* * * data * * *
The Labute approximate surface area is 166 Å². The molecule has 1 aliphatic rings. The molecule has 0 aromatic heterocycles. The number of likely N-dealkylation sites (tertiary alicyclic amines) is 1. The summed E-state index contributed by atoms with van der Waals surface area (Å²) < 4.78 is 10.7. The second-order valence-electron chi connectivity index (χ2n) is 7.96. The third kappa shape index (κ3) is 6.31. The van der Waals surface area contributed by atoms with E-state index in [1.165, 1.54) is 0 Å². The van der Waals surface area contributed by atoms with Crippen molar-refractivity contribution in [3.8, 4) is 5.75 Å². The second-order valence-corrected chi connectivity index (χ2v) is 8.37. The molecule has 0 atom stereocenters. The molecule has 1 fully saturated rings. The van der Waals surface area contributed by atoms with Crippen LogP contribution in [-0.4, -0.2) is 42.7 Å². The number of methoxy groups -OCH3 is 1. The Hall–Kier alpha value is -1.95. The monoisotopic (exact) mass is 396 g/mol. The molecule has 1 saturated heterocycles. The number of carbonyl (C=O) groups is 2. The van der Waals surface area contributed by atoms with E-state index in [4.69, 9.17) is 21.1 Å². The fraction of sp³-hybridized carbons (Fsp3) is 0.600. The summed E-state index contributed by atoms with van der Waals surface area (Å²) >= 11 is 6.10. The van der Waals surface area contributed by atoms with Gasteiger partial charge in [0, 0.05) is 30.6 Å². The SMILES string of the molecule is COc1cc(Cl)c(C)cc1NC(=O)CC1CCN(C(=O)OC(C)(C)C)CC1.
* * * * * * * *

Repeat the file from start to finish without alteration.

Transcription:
The Labute approximate surface area is 166 Å². The molecule has 1 aliphatic rings. The molecule has 0 aromatic heterocycles. The number of likely N-dealkylation sites (tertiary alicyclic amines) is 1. The summed E-state index contributed by atoms with van der Waals surface area (Å²) < 4.78 is 10.7. The second-order valence-electron chi connectivity index (χ2n) is 7.96. The third kappa shape index (κ3) is 6.31. The van der Waals surface area contributed by atoms with E-state index in [1.165, 1.54) is 0 Å². The van der Waals surface area contributed by atoms with Crippen molar-refractivity contribution in [3.8, 4) is 5.75 Å². The second-order valence-corrected chi connectivity index (χ2v) is 8.37. The molecule has 0 atom stereocenters. The molecule has 1 fully saturated rings. The van der Waals surface area contributed by atoms with Crippen LogP contribution in [-0.4, -0.2) is 42.7 Å². The number of methoxy groups -OCH3 is 1. The Hall–Kier alpha value is -1.95. The monoisotopic (exact) mass is 396 g/mol. The molecule has 1 saturated heterocycles. The number of carbonyl (C=O) groups is 2. The van der Waals surface area contributed by atoms with E-state index in [4.69, 9.17) is 21.1 Å². The fraction of sp³-hybridized carbons (Fsp3) is 0.600. The summed E-state index contributed by atoms with van der Waals surface area (Å²) >= 11 is 6.10. The van der Waals surface area contributed by atoms with Gasteiger partial charge in [0, 0.05) is 30.6 Å². The SMILES string of the molecule is COc1cc(Cl)c(C)cc1NC(=O)CC1CCN(C(=O)OC(C)(C)C)CC1.